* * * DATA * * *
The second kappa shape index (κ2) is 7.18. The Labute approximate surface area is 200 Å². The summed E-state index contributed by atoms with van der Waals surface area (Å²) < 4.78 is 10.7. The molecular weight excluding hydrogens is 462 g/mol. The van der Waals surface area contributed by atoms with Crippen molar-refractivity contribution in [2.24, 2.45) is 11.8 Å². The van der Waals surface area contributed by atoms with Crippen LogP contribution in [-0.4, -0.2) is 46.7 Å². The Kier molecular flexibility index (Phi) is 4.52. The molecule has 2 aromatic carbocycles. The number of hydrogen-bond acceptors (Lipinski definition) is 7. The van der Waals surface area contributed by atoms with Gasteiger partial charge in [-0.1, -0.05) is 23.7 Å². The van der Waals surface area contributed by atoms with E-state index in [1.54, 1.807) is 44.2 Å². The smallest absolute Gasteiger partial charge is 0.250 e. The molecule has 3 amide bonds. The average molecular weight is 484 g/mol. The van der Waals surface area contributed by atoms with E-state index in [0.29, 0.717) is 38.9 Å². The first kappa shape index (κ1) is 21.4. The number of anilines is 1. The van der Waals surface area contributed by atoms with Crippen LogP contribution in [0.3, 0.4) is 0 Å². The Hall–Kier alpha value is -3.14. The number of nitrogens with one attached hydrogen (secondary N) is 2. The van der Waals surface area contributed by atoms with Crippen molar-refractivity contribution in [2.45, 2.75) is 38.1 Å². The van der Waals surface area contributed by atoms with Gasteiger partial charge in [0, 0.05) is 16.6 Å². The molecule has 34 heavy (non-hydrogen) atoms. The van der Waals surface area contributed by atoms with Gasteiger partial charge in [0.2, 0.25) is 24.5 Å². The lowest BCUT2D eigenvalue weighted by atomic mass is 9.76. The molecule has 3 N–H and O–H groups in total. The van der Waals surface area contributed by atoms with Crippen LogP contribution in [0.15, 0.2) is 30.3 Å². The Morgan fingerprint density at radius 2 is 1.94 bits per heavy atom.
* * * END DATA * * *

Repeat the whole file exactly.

The second kappa shape index (κ2) is 7.18. The Labute approximate surface area is 200 Å². The summed E-state index contributed by atoms with van der Waals surface area (Å²) < 4.78 is 10.7. The molecular weight excluding hydrogens is 462 g/mol. The van der Waals surface area contributed by atoms with Crippen molar-refractivity contribution in [2.24, 2.45) is 11.8 Å². The van der Waals surface area contributed by atoms with Crippen LogP contribution in [-0.4, -0.2) is 46.7 Å². The Kier molecular flexibility index (Phi) is 4.52. The molecule has 2 aromatic carbocycles. The number of hydrogen-bond acceptors (Lipinski definition) is 7. The van der Waals surface area contributed by atoms with Gasteiger partial charge in [-0.1, -0.05) is 23.7 Å². The van der Waals surface area contributed by atoms with E-state index in [1.54, 1.807) is 44.2 Å². The smallest absolute Gasteiger partial charge is 0.250 e. The molecule has 3 amide bonds. The average molecular weight is 484 g/mol. The van der Waals surface area contributed by atoms with E-state index in [0.29, 0.717) is 38.9 Å². The first kappa shape index (κ1) is 21.4. The number of anilines is 1. The van der Waals surface area contributed by atoms with Crippen LogP contribution in [0.3, 0.4) is 0 Å². The Hall–Kier alpha value is -3.14. The number of nitrogens with one attached hydrogen (secondary N) is 2. The van der Waals surface area contributed by atoms with Crippen molar-refractivity contribution in [2.45, 2.75) is 38.1 Å². The van der Waals surface area contributed by atoms with Gasteiger partial charge in [0, 0.05) is 16.6 Å². The molecule has 34 heavy (non-hydrogen) atoms. The van der Waals surface area contributed by atoms with Gasteiger partial charge in [0.2, 0.25) is 24.5 Å². The lowest BCUT2D eigenvalue weighted by atomic mass is 9.76. The molecule has 3 N–H and O–H groups in total. The van der Waals surface area contributed by atoms with Crippen LogP contribution in [0.15, 0.2) is 30.3 Å². The Morgan fingerprint density at radius 2 is 1.94 bits per heavy atom.